Services
Subscribe
Login
Log Out
e-Edition

Webster County theater connects music lovers, musicians

CHRIS DORST | Gazette photos
Renee and Dusty Anderson spent eight years building an indoor concert venue from locally harvested poplar logs and host a summer music series that, despite its remote location, is well attended and now in its 13th season.
The Jerry Run Theater is located in Webster County just north of Holly River State Park.
Dusty Anderson stands in front of the snack bar he built into a corner of the entrance lobby to the theater. During shows, Renee serves food and soft drinks while Dusty controls the soundboard.
A gallery of old photos of bluegrass musicians from years past hang in the snack bar lobby entrance where tables, chairs, couches and old instruments greet concert-goers.
CHRIS DORST | Gazette photo Two-story high rafters built by Dusty Anderson envelop the theater and balcony. Seats came from a local school which didn’t need them anymore.
Snapshots taken during the years-long construction of the Jerry Run Theater are arranged in a collage in the lobby entrance.
TYE WARD | Gazette graphic

Dusty Anderson’s vision for an off-the-beaten-track music venue at the mouth of Jerry Run in the mountains of Webster County seemed a bit far-fetched to some of his neighbors — in fact, Anderson himself wasn’t sure anyone would come once his Field-of-Dreams theater project was complete.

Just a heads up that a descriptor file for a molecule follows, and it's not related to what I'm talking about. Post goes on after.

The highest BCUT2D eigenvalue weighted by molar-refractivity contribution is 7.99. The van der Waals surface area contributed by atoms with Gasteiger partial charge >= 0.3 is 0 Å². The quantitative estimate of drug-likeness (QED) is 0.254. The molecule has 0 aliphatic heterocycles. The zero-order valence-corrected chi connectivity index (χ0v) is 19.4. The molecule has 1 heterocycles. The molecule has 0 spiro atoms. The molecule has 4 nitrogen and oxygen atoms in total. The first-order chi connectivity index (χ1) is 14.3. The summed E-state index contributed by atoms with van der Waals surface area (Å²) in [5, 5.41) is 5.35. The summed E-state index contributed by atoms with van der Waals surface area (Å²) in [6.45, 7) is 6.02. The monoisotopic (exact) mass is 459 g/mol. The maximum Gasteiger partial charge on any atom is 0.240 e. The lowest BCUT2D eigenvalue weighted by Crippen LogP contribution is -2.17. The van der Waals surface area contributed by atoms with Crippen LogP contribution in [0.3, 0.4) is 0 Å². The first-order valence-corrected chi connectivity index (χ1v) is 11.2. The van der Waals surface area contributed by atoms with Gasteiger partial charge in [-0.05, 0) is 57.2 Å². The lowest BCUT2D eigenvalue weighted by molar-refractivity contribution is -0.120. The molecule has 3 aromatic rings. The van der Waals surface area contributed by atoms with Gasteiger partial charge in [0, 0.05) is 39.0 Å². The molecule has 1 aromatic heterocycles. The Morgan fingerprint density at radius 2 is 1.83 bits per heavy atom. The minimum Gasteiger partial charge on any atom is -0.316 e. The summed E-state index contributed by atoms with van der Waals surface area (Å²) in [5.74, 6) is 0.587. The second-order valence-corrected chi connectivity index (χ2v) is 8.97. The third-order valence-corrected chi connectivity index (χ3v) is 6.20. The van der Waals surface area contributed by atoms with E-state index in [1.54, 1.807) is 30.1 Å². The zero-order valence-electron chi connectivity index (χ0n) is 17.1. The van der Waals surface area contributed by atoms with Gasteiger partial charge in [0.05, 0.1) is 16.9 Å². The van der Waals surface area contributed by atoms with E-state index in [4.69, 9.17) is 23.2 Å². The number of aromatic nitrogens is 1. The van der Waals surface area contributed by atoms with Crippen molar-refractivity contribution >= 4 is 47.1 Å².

“After driving by the building for the seven or eight years Dusty worked on it, I’m sure some of our neighbors thought it would never be finished,” said Anderson’s wife, Renee, a retired teacher.

“I just like music and building things,” said Anderson, a recently retired carpenter who plays electric bass. “I thought that if no one came to play or hear music here, at least I’d have a good place to jam with my friends.”

But Anderson’s dream turned out to be a shared vision. Jerry Run Summer Theater is now in its 13th season of connecting musicians with music lovers, some of them traveling hundreds of miles for the chance to spend a Friday or Saturday night dining on hot dogs in the theater’s concession area, managed by Renee, and then reclining in the theater’s spacious seating to take in some live bluegrass, gospel, rock, blues, or Americana folk music channeled through a sound system operated by Dusty.

“A friend of ours said it’s a good cheap date night,” said Renee. “For $20, you get food, a show and at least some of the gas to get here.”

Tickets are only $5 for most acts, hot dogs are $1.50 and pepperoni rolls are $1.25. Debbie Schoolcraft, the chef at nearby Holly River State Park’s restaurant, provides the pepperoni rolls, the home-made chili sauce for the hot dogs, and brownies.

While most of the talent that performs at Jerry Run is West Virginia-based, including brother-and-sister traditional bluegrass duo Marteka and William Lake, who live just over the mountain from the theater and Charleston’s Carpenter Ants, other acts come from Nashville and beyond. On Saturday, the Nashville- based Clinton Gregory Bluegrass Band will perform here, followed on May 30 by the South Carolina bluegrass band Ken Scoggins & Miller Creek.

Last October, Jerry Run Summer Theater hosted a performance by rising indie folk star Iron & Wine, aka Sam Beam. “His manager read an article about the theater and thought it would be a good place for a show,” said Renee.

A 30-minute video of the concert, and about the Andersons and their theater, titled “Dreamers and Makers Are my Favorite People,”(viewable on YouTube) was released to promote Beam’s newest album, “Archive Series Volume No. 1,” a collection of some of his earliest work.